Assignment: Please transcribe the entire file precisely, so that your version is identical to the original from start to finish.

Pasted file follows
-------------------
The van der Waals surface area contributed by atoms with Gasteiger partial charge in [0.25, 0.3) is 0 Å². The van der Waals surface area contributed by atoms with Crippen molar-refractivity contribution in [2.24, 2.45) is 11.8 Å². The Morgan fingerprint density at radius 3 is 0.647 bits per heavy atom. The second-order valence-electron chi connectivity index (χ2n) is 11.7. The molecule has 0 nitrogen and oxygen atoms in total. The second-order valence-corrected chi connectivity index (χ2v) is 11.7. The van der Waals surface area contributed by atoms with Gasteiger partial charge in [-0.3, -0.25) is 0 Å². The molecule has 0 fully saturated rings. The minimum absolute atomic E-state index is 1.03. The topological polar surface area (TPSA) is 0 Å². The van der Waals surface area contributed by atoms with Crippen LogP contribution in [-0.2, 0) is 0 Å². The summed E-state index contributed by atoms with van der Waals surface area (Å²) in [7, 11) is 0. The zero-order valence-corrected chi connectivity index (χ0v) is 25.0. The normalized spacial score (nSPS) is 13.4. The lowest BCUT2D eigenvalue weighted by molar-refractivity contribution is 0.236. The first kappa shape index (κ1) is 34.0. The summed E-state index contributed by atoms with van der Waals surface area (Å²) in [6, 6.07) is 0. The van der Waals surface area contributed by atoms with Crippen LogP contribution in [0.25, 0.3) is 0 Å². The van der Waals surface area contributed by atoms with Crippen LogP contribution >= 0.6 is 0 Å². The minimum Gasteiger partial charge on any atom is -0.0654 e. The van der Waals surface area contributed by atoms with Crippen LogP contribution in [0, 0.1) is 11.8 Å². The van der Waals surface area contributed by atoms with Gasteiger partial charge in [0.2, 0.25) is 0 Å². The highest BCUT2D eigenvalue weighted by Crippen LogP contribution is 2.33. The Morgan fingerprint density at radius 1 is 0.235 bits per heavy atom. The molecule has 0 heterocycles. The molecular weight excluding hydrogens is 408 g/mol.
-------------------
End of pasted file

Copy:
The van der Waals surface area contributed by atoms with Gasteiger partial charge in [0.25, 0.3) is 0 Å². The van der Waals surface area contributed by atoms with Crippen molar-refractivity contribution in [2.24, 2.45) is 11.8 Å². The Morgan fingerprint density at radius 3 is 0.647 bits per heavy atom. The second-order valence-electron chi connectivity index (χ2n) is 11.7. The molecule has 0 nitrogen and oxygen atoms in total. The second-order valence-corrected chi connectivity index (χ2v) is 11.7. The van der Waals surface area contributed by atoms with Gasteiger partial charge in [-0.3, -0.25) is 0 Å². The molecule has 0 fully saturated rings. The minimum absolute atomic E-state index is 1.03. The topological polar surface area (TPSA) is 0 Å². The van der Waals surface area contributed by atoms with Crippen LogP contribution in [-0.2, 0) is 0 Å². The summed E-state index contributed by atoms with van der Waals surface area (Å²) in [7, 11) is 0. The zero-order valence-corrected chi connectivity index (χ0v) is 25.0. The normalized spacial score (nSPS) is 13.4. The lowest BCUT2D eigenvalue weighted by molar-refractivity contribution is 0.236. The first kappa shape index (κ1) is 34.0. The summed E-state index contributed by atoms with van der Waals surface area (Å²) in [6, 6.07) is 0. The van der Waals surface area contributed by atoms with Crippen LogP contribution in [0.25, 0.3) is 0 Å². The van der Waals surface area contributed by atoms with Crippen LogP contribution >= 0.6 is 0 Å². The minimum Gasteiger partial charge on any atom is -0.0654 e. The van der Waals surface area contributed by atoms with Crippen LogP contribution in [0, 0.1) is 11.8 Å². The van der Waals surface area contributed by atoms with Gasteiger partial charge in [0.2, 0.25) is 0 Å². The highest BCUT2D eigenvalue weighted by Crippen LogP contribution is 2.33. The Morgan fingerprint density at radius 1 is 0.235 bits per heavy atom. The molecule has 0 heterocycles. The molecular weight excluding hydrogens is 408 g/mol.